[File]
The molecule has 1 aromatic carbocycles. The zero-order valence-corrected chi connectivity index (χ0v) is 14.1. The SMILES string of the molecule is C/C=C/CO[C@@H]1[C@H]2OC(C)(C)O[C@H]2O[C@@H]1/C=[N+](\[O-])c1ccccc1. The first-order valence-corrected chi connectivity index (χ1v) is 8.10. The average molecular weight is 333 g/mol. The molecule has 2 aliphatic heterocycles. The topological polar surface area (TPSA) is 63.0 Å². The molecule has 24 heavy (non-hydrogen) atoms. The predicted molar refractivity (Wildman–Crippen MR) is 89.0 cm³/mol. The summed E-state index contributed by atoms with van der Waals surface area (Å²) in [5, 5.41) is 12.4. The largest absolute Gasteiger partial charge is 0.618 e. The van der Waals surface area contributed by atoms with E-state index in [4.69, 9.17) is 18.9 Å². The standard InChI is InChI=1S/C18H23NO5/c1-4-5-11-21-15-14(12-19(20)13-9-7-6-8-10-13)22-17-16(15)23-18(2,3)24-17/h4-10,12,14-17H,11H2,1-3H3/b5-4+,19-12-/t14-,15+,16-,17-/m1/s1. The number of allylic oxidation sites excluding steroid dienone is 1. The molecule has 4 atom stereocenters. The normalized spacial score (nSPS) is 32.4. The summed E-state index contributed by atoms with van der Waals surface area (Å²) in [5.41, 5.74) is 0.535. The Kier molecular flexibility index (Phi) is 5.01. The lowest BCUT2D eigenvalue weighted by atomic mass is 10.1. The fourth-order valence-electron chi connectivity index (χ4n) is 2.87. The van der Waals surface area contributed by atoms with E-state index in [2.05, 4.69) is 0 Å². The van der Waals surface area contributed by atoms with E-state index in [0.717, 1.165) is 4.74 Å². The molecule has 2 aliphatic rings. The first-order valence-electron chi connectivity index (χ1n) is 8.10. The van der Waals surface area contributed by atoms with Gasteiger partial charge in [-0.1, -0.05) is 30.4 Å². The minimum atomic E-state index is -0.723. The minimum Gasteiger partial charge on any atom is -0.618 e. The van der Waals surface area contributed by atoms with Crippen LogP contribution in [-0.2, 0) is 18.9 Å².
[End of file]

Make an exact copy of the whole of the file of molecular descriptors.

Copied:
The molecule has 1 aromatic carbocycles. The zero-order valence-corrected chi connectivity index (χ0v) is 14.1. The SMILES string of the molecule is C/C=C/CO[C@@H]1[C@H]2OC(C)(C)O[C@H]2O[C@@H]1/C=[N+](\[O-])c1ccccc1. The first-order valence-corrected chi connectivity index (χ1v) is 8.10. The average molecular weight is 333 g/mol. The molecule has 2 aliphatic heterocycles. The topological polar surface area (TPSA) is 63.0 Å². The molecule has 24 heavy (non-hydrogen) atoms. The predicted molar refractivity (Wildman–Crippen MR) is 89.0 cm³/mol. The summed E-state index contributed by atoms with van der Waals surface area (Å²) in [5, 5.41) is 12.4. The largest absolute Gasteiger partial charge is 0.618 e. The van der Waals surface area contributed by atoms with E-state index in [4.69, 9.17) is 18.9 Å². The standard InChI is InChI=1S/C18H23NO5/c1-4-5-11-21-15-14(12-19(20)13-9-7-6-8-10-13)22-17-16(15)23-18(2,3)24-17/h4-10,12,14-17H,11H2,1-3H3/b5-4+,19-12-/t14-,15+,16-,17-/m1/s1. The number of allylic oxidation sites excluding steroid dienone is 1. The molecule has 4 atom stereocenters. The normalized spacial score (nSPS) is 32.4. The summed E-state index contributed by atoms with van der Waals surface area (Å²) in [5.41, 5.74) is 0.535. The Kier molecular flexibility index (Phi) is 5.01. The lowest BCUT2D eigenvalue weighted by atomic mass is 10.1. The fourth-order valence-electron chi connectivity index (χ4n) is 2.87. The van der Waals surface area contributed by atoms with E-state index in [2.05, 4.69) is 0 Å². The van der Waals surface area contributed by atoms with E-state index in [0.717, 1.165) is 4.74 Å². The molecule has 2 aliphatic rings. The first-order valence-electron chi connectivity index (χ1n) is 8.10. The van der Waals surface area contributed by atoms with Gasteiger partial charge in [-0.1, -0.05) is 30.4 Å². The minimum atomic E-state index is -0.723. The minimum Gasteiger partial charge on any atom is -0.618 e. The van der Waals surface area contributed by atoms with Crippen LogP contribution in [-0.2, 0) is 18.9 Å².